My Top Wellbeing Finds for 2013

Tis the season for year-end lists, so here are my top wellbeing finds (the type that impacted me) 2013.

  1. Facio. Facio is a cloud-based tool to help you stay on track with your happiness. It also has some corporate functionality too, if you are so inclined. The founder of the company has a pretty inspiring story too.
  2. Jot Script Stylus. Adonit has made one of the best stylus tools out there-at least for me. I’m a big user of Evernote and Penultimate. The Jot Script stylus works beautifully on my iPad and has helped my efficiency.
  3. Yoga. This one is perpetually on my year-end lists. The practice of yoga has made such a difference in my wellbeing.
  4. Daily calendar affirmations. I started the habit of using a calendar reminder relating to affirming my family. It truly is a pouring out of me into them dance.
  5. Pecans. A nut with so much to offer in the way of nutrition and overall health. Go organic, if you can here.
  6. 2010 L’Ecole No. 41 Syrah. You can do the research for yourself on the health benefits of red wine, and this bottle is downright magical.
  7. Charles Swindoll. This guy’s thinking and voice have been a constant for me, especially in 2013.
  8. Music from the soundtrack of Arbitrage. Cliff Martinez has scored quite a few movies. This one really struck me, for reflection and writing. I liked the movie too.

5 Questions with Rebecca Black of Pretty Little Celiac

rebecca black

I had the pleasure of interviewing Rebecca Black of Pretty Little Celiac this month and she has some great insights on health and wellbeing. Rebecca’s experience with Celiac Disease will encourage and enlighten you.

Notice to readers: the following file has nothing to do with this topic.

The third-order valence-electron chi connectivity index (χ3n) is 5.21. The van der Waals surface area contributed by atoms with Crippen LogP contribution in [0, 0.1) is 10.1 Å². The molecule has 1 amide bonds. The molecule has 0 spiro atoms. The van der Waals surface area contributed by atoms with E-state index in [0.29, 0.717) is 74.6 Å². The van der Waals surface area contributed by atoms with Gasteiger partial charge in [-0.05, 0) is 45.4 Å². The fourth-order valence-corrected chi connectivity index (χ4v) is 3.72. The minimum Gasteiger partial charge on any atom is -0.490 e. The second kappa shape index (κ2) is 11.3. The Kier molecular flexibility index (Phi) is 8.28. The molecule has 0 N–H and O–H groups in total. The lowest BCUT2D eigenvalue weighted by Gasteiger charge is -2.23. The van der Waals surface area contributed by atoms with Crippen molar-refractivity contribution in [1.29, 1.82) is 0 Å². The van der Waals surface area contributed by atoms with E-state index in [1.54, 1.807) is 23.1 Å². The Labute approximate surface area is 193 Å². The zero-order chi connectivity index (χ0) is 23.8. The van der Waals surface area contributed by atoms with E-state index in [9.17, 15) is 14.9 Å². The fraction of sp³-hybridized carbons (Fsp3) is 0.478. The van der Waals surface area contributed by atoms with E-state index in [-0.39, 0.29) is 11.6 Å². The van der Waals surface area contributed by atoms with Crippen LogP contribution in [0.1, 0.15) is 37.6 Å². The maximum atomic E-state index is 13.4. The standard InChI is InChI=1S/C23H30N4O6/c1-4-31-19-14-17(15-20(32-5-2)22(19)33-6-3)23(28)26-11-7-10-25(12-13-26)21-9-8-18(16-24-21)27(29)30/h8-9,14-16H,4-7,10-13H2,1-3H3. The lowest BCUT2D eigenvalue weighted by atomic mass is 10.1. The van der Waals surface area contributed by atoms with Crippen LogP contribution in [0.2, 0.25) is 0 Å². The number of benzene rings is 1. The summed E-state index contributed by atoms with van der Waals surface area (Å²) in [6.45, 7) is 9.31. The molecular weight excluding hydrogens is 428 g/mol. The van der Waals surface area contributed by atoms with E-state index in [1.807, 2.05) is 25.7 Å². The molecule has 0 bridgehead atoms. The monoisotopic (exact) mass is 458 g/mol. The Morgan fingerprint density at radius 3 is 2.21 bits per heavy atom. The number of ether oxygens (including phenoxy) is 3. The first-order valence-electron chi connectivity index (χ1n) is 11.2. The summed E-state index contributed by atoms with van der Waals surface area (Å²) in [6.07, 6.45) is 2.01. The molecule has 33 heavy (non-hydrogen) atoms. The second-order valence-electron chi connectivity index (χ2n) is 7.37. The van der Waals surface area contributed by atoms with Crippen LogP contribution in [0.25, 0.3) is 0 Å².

Celiac Disease has become more and more prevalent here in the U.S. Is it a trend that can be reversed naturally?

Celiac can’t be reversed but the symptoms are manageable with a strict gluten-free diet. Diagnosing celiac is such a huge problem for our country and after attending the International Celiac Disease Symposium in Chicago this year, I learned how much other countries are ahead of us in researching and treating the disease. Celiac disease has been around for a long time but no one can really pin point why it is becoming more prevalent. There are many theories and possibilities but there really isn’t a firm answer to the question. I am interested to see what medical and research advances come our way in the next 5 years. But, I can say the only way to truly manage celiac disease is to maintain a gluten free diet. If you are absolutely 100% positive you are maintaining a gluten free diet but still continue to struggle with other symptoms, it might be time to look into other issues that may be occurring. Unfortunately, other auto-immune diseases hang out together and it is likely that another could be causing you distress.

How are you helping people get control of their physical wellbeing?